First off, I would like to know the police coverage ratio between markets. For instance, is the crime rate in Memphis so high because they have a low ratio of police officers when compared to the number of citizens? Is Brentwood’s crime rate so low because they have a high ratio of police officers when compared to the number of citizens? Now, I realize that there are many other factors to consider, but the ratio of police officers when compared to number of citizens would seem to be an important factor.

    Socio-economic status would reasonably play a part. Brentwood has a very large upper income populous, which I believe has a major impact. They may be committing crimes just like the rest of the world, but their crimes largely go undiscovered or under-discovered. In other words, they aren’t “violent” crimes, they are “white Collar crimes”. I don’t really know how much “police” time is spent chasing down white collar crimes. It seems to me that people only get prosecuted for white collar crimes when they step on the “wrong” toes and end up being investigated by organizations like the TBI and FBI. But then there is the lower economic demographic. That is where the largest part of the criminal activity that most police officers seem to be involved with. When you look at lebanon, you see a very large base of lower economic populous there. They have projects there unlike anything I have seen in Mt. Juliet. There is a lot of criminal activity there that doesn’t exist nearly as much in this city. But is that because we have a better police force?

    Then there is the size of the city. If you look at the area served by Lebanon’s police force when compared to Mt. Juliet’s coverage area you will see that Lebanon covers a much, much larger area than Mt. Juliet covers. It would stand to reason that Mt. Juliet would need less officers than Lebanon just on that basis.

    Then you have to look at goals. If the goal is to respond to crime, you need a certain number of police officers, but if you are also looking at crime prevention you will need a different number of police officers.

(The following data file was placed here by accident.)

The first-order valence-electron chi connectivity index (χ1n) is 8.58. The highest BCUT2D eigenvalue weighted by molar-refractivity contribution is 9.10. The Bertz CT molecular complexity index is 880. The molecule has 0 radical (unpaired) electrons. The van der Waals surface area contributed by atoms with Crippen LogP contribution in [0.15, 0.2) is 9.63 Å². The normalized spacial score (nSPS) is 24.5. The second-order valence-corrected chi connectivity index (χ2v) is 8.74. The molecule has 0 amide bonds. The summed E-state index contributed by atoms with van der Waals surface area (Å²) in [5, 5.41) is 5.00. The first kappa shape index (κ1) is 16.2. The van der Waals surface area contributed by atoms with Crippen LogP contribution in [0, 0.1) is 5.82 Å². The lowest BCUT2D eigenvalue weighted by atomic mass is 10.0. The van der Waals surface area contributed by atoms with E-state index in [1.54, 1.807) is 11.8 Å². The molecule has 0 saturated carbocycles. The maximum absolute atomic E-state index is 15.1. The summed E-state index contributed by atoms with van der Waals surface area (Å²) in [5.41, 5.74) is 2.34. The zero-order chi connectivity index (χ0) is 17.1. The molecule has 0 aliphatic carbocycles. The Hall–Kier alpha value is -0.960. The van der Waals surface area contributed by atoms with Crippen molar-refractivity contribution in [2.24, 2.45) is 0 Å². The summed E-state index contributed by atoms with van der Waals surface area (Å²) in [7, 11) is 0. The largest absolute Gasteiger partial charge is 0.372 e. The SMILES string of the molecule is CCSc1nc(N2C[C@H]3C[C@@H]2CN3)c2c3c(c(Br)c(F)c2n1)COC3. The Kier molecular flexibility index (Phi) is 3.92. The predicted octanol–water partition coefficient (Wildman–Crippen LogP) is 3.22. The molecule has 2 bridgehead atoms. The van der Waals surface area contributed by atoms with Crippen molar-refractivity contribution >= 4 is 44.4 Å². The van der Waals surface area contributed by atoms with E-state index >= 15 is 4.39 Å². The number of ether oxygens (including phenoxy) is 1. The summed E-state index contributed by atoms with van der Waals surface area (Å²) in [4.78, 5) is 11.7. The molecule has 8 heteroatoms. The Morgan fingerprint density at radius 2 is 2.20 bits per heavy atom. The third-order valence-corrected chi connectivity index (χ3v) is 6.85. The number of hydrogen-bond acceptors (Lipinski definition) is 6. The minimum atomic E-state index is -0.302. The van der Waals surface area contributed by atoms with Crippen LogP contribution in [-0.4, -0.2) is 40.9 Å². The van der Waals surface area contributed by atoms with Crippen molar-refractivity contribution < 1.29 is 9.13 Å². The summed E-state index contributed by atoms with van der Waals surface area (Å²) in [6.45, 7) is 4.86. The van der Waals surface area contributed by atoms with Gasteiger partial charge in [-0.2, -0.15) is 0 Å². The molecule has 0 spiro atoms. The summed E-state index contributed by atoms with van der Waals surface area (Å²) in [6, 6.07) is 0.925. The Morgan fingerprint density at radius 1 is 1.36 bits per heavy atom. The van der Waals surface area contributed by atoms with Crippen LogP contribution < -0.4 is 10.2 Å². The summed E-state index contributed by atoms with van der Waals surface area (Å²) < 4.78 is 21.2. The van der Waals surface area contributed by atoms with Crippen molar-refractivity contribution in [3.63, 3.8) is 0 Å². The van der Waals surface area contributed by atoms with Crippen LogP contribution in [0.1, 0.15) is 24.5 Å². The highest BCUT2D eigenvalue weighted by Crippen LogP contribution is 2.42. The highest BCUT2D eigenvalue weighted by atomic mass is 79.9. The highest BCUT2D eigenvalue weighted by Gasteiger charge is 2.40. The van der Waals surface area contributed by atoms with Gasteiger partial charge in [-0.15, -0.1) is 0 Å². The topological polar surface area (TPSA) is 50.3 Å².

I am way more in favor of crime prevention than I am in response…not that I am not interested in response. By focusing on crime prevention you ultimately reduce the expense, in both monetary terms and in suffering.

    I believe that police coverage is a major component of government that government “should” be involved with, and therefore I am all for spending the necessary funds to have a high quality police force that is properly and adequately equipped and trained to do the job. I believe that properly running a police force pays dividends in many ways. But at the same time, we need to make sure that we are not throwing money away also.

    I personally believe we could probably use some more officers in Mt. Juliet, but the crime statistics paint a part of the picture that needs to be painted.

    Folks, don’t let Bobby Franklin’s post go unnoticed. We have changed our city’s model from being more like Brentwood to being more like Antioch, so we are likely to head in the direction of Antioch in terms of crime statistics. This is going to come at a great cost in both monetary terms and in suffering. This was brought to you by Linda Elam and her hand-picked staff.